Kazarma Fortress, in Sitia, northeast Crete, built in the 13th century, guarded this eastern Mediterranean port for its Venetian masters during the later period of the Byzantine era. Its name comes from the Italian "Casa di arma-" "guard barracks."
The blockhouse of the fort sits on the summit of a rise overlooking the picturesque town and harbor of Sitia. It is the only surviving portion of the town's defenses. The fortress was damaged in 1303, and again in 1508, by earthquakes. It suffered further damage in 1538 from an attack by the infamous pirate, Barbarosa. In the mid-1500's the Venetians began fortification works all over Crete, including Kazarma, but the fort was never really restored to its former strength.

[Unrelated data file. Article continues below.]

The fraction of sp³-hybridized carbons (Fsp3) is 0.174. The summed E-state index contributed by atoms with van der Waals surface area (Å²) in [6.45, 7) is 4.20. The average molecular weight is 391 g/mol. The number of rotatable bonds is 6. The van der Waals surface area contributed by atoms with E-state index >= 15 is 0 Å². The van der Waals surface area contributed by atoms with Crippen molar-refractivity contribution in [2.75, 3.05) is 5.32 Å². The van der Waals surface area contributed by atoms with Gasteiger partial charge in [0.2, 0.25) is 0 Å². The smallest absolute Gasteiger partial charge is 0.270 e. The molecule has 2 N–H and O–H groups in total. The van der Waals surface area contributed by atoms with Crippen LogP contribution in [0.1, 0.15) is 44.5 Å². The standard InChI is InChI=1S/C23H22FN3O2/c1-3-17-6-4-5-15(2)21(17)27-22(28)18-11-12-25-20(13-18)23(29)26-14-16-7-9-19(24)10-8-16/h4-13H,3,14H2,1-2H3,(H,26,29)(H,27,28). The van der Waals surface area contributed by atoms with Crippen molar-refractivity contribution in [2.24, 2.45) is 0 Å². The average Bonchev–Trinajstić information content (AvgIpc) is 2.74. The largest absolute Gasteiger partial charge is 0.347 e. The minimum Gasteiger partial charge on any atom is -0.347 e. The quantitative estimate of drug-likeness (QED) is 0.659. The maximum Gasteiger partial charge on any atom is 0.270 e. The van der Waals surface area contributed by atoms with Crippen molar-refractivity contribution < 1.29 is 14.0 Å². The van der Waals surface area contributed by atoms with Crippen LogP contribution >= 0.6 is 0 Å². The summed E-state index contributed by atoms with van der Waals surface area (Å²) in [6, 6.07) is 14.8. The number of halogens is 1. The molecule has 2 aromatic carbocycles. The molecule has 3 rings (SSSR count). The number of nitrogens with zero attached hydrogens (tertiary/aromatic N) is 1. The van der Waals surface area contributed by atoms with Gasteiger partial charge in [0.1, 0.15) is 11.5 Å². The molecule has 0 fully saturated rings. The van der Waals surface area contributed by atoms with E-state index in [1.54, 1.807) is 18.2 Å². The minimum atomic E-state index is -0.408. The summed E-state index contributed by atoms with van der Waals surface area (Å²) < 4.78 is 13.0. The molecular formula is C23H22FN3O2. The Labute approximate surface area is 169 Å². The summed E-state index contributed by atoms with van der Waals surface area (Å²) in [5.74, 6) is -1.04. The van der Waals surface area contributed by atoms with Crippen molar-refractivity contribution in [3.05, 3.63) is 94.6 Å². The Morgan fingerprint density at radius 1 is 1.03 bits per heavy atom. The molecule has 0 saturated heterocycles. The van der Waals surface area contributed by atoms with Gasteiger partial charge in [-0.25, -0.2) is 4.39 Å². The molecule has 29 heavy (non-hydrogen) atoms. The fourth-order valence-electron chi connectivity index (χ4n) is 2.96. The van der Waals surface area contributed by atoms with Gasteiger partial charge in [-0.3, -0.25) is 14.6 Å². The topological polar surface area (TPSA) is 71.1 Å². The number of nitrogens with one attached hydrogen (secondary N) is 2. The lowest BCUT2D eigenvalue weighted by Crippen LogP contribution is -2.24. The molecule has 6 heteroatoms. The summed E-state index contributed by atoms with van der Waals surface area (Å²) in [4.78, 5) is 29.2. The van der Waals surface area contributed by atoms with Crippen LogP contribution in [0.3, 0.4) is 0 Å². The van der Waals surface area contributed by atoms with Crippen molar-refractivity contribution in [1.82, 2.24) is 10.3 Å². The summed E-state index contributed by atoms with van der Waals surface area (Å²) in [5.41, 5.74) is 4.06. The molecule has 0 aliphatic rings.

When the Turks came in 1645, they "remodeled" the fort, changing its interior and building a new wall, and adding domes to the guardhouses.
Today Kazarma has been restored and hosts cultural events, chief of which is the Kornaria Festival, held in honor of the poet Vitzentos Kornaros, a native of Sitia. During this festival, held during July and August, concerts, plays, lectures, and art exhibitions are put on.